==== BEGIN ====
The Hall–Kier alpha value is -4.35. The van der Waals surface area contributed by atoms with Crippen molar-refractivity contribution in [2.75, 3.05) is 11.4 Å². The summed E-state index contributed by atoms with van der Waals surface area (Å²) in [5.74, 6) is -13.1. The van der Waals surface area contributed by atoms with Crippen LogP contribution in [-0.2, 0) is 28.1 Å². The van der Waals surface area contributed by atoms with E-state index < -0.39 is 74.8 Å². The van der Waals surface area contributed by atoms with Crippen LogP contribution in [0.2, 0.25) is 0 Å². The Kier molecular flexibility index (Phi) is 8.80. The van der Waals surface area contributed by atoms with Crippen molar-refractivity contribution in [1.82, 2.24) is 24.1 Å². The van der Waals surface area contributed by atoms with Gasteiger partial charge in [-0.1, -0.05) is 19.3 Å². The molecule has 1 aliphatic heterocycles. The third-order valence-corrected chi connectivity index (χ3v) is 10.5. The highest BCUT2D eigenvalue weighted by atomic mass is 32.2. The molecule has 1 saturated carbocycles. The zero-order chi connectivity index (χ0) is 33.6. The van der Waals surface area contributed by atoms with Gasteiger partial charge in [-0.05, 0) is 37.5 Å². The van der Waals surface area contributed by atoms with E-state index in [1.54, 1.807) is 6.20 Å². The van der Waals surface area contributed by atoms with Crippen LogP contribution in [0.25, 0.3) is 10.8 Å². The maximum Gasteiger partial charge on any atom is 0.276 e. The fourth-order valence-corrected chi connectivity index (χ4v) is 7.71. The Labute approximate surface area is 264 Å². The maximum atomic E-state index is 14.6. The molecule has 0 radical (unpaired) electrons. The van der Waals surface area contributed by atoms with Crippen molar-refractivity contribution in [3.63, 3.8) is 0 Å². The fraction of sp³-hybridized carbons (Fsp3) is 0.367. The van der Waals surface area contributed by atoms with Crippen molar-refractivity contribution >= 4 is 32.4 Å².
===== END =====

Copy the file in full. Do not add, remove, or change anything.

The Hall–Kier alpha value is -4.35. The van der Waals surface area contributed by atoms with Crippen molar-refractivity contribution in [2.75, 3.05) is 11.4 Å². The summed E-state index contributed by atoms with van der Waals surface area (Å²) in [5.74, 6) is -13.1. The van der Waals surface area contributed by atoms with Crippen LogP contribution in [-0.2, 0) is 28.1 Å². The van der Waals surface area contributed by atoms with E-state index < -0.39 is 74.8 Å². The van der Waals surface area contributed by atoms with Crippen LogP contribution in [0.2, 0.25) is 0 Å². The Kier molecular flexibility index (Phi) is 8.80. The van der Waals surface area contributed by atoms with Crippen molar-refractivity contribution in [1.82, 2.24) is 24.1 Å². The van der Waals surface area contributed by atoms with Gasteiger partial charge in [-0.1, -0.05) is 19.3 Å². The molecule has 1 aliphatic heterocycles. The third-order valence-corrected chi connectivity index (χ3v) is 10.5. The highest BCUT2D eigenvalue weighted by atomic mass is 32.2. The molecule has 1 saturated carbocycles. The zero-order chi connectivity index (χ0) is 33.6. The van der Waals surface area contributed by atoms with Gasteiger partial charge in [-0.05, 0) is 37.5 Å². The van der Waals surface area contributed by atoms with E-state index in [1.54, 1.807) is 6.20 Å². The van der Waals surface area contributed by atoms with Crippen LogP contribution in [0.25, 0.3) is 10.8 Å². The maximum Gasteiger partial charge on any atom is 0.276 e. The fourth-order valence-corrected chi connectivity index (χ4v) is 7.71. The Labute approximate surface area is 264 Å². The maximum atomic E-state index is 14.6. The molecule has 0 radical (unpaired) electrons. The van der Waals surface area contributed by atoms with Crippen molar-refractivity contribution in [3.63, 3.8) is 0 Å². The fraction of sp³-hybridized carbons (Fsp3) is 0.367. The van der Waals surface area contributed by atoms with Crippen molar-refractivity contribution >= 4 is 32.4 Å².